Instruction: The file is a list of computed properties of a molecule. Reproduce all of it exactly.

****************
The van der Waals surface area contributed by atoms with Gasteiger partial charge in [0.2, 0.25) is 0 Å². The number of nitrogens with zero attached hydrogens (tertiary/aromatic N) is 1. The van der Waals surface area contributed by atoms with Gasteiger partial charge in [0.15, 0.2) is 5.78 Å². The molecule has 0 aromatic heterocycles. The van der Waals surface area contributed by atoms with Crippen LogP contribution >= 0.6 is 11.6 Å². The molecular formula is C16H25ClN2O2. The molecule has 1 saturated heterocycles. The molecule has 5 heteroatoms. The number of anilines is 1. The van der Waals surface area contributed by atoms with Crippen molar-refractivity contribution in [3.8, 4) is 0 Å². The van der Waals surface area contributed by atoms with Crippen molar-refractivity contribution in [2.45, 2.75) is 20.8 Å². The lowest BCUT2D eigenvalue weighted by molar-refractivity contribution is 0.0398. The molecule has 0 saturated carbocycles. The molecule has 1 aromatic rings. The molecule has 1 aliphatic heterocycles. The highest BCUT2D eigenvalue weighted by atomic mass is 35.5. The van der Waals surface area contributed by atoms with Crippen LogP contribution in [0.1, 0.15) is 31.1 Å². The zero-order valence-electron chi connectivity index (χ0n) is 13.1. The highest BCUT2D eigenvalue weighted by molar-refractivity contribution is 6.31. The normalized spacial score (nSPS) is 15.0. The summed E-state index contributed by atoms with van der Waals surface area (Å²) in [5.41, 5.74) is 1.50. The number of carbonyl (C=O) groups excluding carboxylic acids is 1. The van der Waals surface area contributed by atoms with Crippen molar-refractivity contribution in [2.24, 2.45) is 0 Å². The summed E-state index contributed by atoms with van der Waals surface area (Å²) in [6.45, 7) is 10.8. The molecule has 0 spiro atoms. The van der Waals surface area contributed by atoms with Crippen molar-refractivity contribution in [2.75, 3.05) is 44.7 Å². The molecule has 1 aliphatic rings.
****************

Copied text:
The van der Waals surface area contributed by atoms with Gasteiger partial charge in [0.2, 0.25) is 0 Å². The number of nitrogens with zero attached hydrogens (tertiary/aromatic N) is 1. The van der Waals surface area contributed by atoms with Gasteiger partial charge in [0.15, 0.2) is 5.78 Å². The molecule has 0 aromatic heterocycles. The van der Waals surface area contributed by atoms with Crippen LogP contribution >= 0.6 is 11.6 Å². The molecular formula is C16H25ClN2O2. The molecule has 1 saturated heterocycles. The molecule has 5 heteroatoms. The number of anilines is 1. The van der Waals surface area contributed by atoms with Crippen molar-refractivity contribution in [3.8, 4) is 0 Å². The van der Waals surface area contributed by atoms with Crippen molar-refractivity contribution in [2.45, 2.75) is 20.8 Å². The lowest BCUT2D eigenvalue weighted by molar-refractivity contribution is 0.0398. The molecule has 0 saturated carbocycles. The molecule has 1 aromatic rings. The molecule has 1 aliphatic heterocycles. The highest BCUT2D eigenvalue weighted by atomic mass is 35.5. The van der Waals surface area contributed by atoms with Crippen LogP contribution in [0.1, 0.15) is 31.1 Å². The zero-order valence-electron chi connectivity index (χ0n) is 13.1. The highest BCUT2D eigenvalue weighted by molar-refractivity contribution is 6.31. The normalized spacial score (nSPS) is 15.0. The summed E-state index contributed by atoms with van der Waals surface area (Å²) in [5.41, 5.74) is 1.50. The number of carbonyl (C=O) groups excluding carboxylic acids is 1. The van der Waals surface area contributed by atoms with Crippen molar-refractivity contribution in [2.24, 2.45) is 0 Å². The summed E-state index contributed by atoms with van der Waals surface area (Å²) in [6.45, 7) is 10.8. The molecule has 0 spiro atoms. The van der Waals surface area contributed by atoms with Crippen molar-refractivity contribution in [2.75, 3.05) is 44.7 Å². The molecule has 1 aliphatic rings.